Monday, December 31, 2007

Happy Rainy Sunday, or something

Did you know Gina Gershon has a CD? My friends gave it to me tonight. It's not what you would expect, well, it's not what you would expect if you were me. I was expecting rock. Instead it's ballads. Just in case you wanted to know.

Meanwhile, I was going to write my next 5 stories of the year. But it hits me that no one is going to read this tomorrow. So I've decided Wednesday, 2008, will be a final look at 2007. Instead today a clarification about one of the last five.

In response to my #2 point the last time, I received a few emails about the fact that in many ways theater is now at the forefront of culture. (There is a comment below that speaks of its popularity with young people, that's along these same lines.) That is true--Ugly Betty goes to Wicked. We're witnessing the return of the movie musical... My contention is that the majority of it is theater for the sake of amusement rather than art. That sounds very pretentious and those of you who know me know I'm not at all pretentious... (One of the big Broadway producers always refers to me as a "populist," which I'm not sure is a compliment, but, whatever.) What I mean is, it used to be an art form all on its own. People went to the theater to experience something truly special. They dressed up, they wouldn't dream of eating popcorn while a show was going on and talking was rare. Now a lot of people treat a Broadway show as a live movie. And while it's great that so many people are going and buying tickets--and I'm very happy attendance is up--theater is simply not as cherished as it used to be. Does that make sense? I mean, people go and they love it. Those people would probably miss it if it went away. People cried when it did go away this year! But less and less people care about it as its own individual art form. Many of you remember The Times' Friday theater column. In my very first year in this business, 2000, I knew non-theater people who read it because they wanted to know what was going on in the "world" of theater. By the time it went away, 4-5 years later (I can't remember now), I didn't know any non-theater people who read it. The drop-off in readership among theater people could be related to the websites, but the people I'm talking about didn't read the website news. They only read The Times column to begin with and then they simply stopped reading anything theater-related. You could blame that on the person who was doing the column, but a lot of it is that people stopped caring about what is going on in the theater "world." They choose individual shows to see, or they buy subscriptions to certain non-profits, but they care less about the art form of theater.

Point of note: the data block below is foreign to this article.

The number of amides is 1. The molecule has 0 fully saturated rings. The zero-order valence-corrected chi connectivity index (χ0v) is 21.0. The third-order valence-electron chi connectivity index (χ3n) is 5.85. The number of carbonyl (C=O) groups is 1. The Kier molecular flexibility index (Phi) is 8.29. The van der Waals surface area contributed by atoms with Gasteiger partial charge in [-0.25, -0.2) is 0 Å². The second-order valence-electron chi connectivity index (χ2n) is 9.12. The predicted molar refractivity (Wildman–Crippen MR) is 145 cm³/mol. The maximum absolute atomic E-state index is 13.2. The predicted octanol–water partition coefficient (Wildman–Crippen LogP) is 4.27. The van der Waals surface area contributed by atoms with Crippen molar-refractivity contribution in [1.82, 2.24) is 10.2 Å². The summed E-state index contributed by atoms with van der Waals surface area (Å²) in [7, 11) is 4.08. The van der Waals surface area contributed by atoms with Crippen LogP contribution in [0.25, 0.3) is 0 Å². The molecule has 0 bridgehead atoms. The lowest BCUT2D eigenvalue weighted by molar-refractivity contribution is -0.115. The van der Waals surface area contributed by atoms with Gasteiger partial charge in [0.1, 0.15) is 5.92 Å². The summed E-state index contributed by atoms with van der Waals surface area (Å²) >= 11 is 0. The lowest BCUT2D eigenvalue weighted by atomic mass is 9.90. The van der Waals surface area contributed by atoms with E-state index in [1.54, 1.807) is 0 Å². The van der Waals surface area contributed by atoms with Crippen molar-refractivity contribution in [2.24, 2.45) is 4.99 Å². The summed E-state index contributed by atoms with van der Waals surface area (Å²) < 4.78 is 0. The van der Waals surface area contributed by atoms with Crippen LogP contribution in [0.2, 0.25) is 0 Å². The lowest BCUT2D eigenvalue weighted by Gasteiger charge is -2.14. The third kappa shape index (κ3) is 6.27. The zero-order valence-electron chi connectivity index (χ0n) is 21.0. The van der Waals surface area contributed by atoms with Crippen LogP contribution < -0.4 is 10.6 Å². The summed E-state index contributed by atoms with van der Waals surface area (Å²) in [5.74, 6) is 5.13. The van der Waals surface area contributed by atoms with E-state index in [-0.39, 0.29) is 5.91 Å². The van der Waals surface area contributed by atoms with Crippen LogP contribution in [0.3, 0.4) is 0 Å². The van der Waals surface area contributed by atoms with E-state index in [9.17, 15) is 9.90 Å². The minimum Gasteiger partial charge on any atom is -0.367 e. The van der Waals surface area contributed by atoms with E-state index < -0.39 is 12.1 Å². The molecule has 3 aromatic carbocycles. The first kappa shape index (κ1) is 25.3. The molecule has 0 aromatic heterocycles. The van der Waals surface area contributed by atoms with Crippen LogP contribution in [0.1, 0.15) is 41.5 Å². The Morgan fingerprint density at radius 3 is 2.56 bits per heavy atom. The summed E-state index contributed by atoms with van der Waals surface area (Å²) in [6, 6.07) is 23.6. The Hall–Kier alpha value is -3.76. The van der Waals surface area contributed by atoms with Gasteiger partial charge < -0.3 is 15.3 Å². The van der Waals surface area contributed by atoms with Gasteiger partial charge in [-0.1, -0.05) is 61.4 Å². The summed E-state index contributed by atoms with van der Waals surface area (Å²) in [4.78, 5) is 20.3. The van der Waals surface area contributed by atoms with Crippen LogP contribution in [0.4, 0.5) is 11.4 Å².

Attendance would be up on Broadway if all we had was stage versions of recycled movies. This is because it's a combination of people wanting to go to something special--it's expensive and thus a treat--but many not really wanting to see something special. That's why I don't think this is about attendance or the fact that people who have latched on to specific shows. It's a general statement about how few people truly care about the theater. I deal with these people everyday and, I'm telling you, the numbers are growing.

I hope all of you have a happy holiday. (I really want to say: "I've had a good life, I've hope all of you have good lives too." And for the 2 people who get that very obscure Broadway show reference, there, I've said it.)

Thursday, December 27, 2007

This Isn't The Greatest Post Ever

Nine people have found this site by searching "The Black Suits." I find that odd, but I do support Joe Iconis so there we go. Meanwhile--it's time for the year in theater. Well, the first half of my list of my personal top stories. These don't have anything to do with anyone else. It's all about me. And they are in no particular order. I like the random.

1. The Strike
Yeah, whatever, we all know.

2. The Decreasing Import of the Theater